advertisement
advertisement
advertisement

JPMorgan Chase settles “anti-dad” bias case and agrees to extend paternity leave

JPMorgan Chase settles “anti-dad” bias case and agrees to extend paternity leave
[Photo: Dylan Richards/Unsplash]

Derek Rotondo wanted to stay home with his children after they were born, so he asked his employer, JP Morgan Chase, for permission to take 14 weeks of parental leave after his son was born. However, the company’s human resources department allegedly told him that fathers were only eligible for two paid weeks. The full 16 weeks of paid parental leave were only available for women, as women are considered primary caregivers, Rotondo alleged.

So Rotondo filed a complaint with the Equal Employment Opportunity Commission. That encouraged JPMorgan Chase to give him the full 16 weeks of leave and clarify that its parental leave policy was gender neutral.

Rotondo then teamed up with other fathers and the American Civil Liberties Union (ACLU) to ensure that fathers get equal treatment from their employers. On Thursday, JPMorgan Chase agreed to pay $5 million to hundreds of men who claimed they weren’t given the same paid leave as women when they became parents, settling the proposed class-action suit.

“I love my children, and all I wanted was to spend time with them when they were born,” Rotondo said in a statement from the ACLU. “I’m proud that since I filed my charge, Chase has clarified its policy to ensure that both male and female employees who wish to be the primary parental caregiver have equal access to those benefits.”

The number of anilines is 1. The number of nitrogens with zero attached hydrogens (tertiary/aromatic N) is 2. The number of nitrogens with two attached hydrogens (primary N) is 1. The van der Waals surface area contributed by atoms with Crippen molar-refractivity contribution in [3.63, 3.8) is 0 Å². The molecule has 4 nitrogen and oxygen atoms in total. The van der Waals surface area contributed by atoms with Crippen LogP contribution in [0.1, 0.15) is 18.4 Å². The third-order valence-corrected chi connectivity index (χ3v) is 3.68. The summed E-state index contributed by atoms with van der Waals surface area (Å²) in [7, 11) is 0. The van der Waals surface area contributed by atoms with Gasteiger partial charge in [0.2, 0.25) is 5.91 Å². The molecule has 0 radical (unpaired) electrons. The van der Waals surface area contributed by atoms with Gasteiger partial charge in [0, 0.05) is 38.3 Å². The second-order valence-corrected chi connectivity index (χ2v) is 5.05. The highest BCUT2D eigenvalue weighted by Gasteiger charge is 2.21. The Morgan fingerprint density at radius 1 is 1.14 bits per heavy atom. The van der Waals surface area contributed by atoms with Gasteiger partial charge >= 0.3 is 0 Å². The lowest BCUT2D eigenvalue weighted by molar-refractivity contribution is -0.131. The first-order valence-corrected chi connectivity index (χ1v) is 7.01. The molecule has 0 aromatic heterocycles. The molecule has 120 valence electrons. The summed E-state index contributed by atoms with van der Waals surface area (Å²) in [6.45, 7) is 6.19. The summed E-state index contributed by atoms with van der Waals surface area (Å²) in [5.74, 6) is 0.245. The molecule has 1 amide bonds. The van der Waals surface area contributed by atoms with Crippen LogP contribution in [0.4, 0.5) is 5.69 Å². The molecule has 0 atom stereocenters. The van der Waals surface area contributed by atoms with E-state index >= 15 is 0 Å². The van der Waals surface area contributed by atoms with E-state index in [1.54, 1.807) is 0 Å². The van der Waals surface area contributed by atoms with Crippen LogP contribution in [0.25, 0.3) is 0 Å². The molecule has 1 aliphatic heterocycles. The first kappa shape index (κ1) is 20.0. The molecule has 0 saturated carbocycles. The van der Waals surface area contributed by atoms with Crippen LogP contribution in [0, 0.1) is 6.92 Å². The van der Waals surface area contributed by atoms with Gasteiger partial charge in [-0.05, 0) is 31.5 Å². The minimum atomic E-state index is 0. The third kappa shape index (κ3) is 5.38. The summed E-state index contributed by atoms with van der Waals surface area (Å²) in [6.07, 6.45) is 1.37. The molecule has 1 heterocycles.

This is the biggest settlement ever recorded in a U.S. parental leave discrimination case, Rotondo’s lawyers said. But it’s not the first time that equitable parental leave has headed to the courts. Last year, Estee Lauder agreed to pay over $1 million to settle a similar suit, and Time Warner settled a similar complaint in 2015, filed by a CNN journalist leading the company to change its policy so that all new parents have the same leave.

These settlements should put employers on notice that parental leave doesn’t just apply to moms. As more companies adopt gender-neutral policies, society will see a net benefit for both men and women: Experts believe that more men taking parental leave will help even the playing field and close the gender pay gap.

advertisement
advertisement